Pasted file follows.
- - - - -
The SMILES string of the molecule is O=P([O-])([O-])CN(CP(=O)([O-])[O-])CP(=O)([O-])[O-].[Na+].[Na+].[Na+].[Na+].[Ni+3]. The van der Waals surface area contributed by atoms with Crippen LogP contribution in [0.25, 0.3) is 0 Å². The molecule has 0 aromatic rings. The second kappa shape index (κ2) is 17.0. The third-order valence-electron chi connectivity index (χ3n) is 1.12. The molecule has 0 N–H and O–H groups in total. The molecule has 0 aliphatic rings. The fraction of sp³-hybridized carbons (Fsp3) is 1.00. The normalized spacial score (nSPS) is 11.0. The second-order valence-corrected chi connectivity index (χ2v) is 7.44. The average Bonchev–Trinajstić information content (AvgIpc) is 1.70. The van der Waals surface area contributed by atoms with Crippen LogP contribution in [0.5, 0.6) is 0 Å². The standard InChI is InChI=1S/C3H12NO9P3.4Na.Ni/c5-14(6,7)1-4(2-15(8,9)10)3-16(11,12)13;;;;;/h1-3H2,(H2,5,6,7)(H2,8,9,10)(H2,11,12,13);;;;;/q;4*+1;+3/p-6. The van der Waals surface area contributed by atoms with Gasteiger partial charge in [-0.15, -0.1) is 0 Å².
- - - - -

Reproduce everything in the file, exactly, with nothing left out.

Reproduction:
The SMILES string of the molecule is O=P([O-])([O-])CN(CP(=O)([O-])[O-])CP(=O)([O-])[O-].[Na+].[Na+].[Na+].[Na+].[Ni+3]. The van der Waals surface area contributed by atoms with Crippen LogP contribution in [0.25, 0.3) is 0 Å². The molecule has 0 aromatic rings. The second kappa shape index (κ2) is 17.0. The third-order valence-electron chi connectivity index (χ3n) is 1.12. The molecule has 0 N–H and O–H groups in total. The molecule has 0 aliphatic rings. The fraction of sp³-hybridized carbons (Fsp3) is 1.00. The normalized spacial score (nSPS) is 11.0. The second-order valence-corrected chi connectivity index (χ2v) is 7.44. The average Bonchev–Trinajstić information content (AvgIpc) is 1.70. The van der Waals surface area contributed by atoms with Crippen LogP contribution in [0.5, 0.6) is 0 Å². The standard InChI is InChI=1S/C3H12NO9P3.4Na.Ni/c5-14(6,7)1-4(2-15(8,9)10)3-16(11,12)13;;;;;/h1-3H2,(H2,5,6,7)(H2,8,9,10)(H2,11,12,13);;;;;/q;4*+1;+3/p-6. The van der Waals surface area contributed by atoms with Gasteiger partial charge in [-0.15, -0.1) is 0 Å².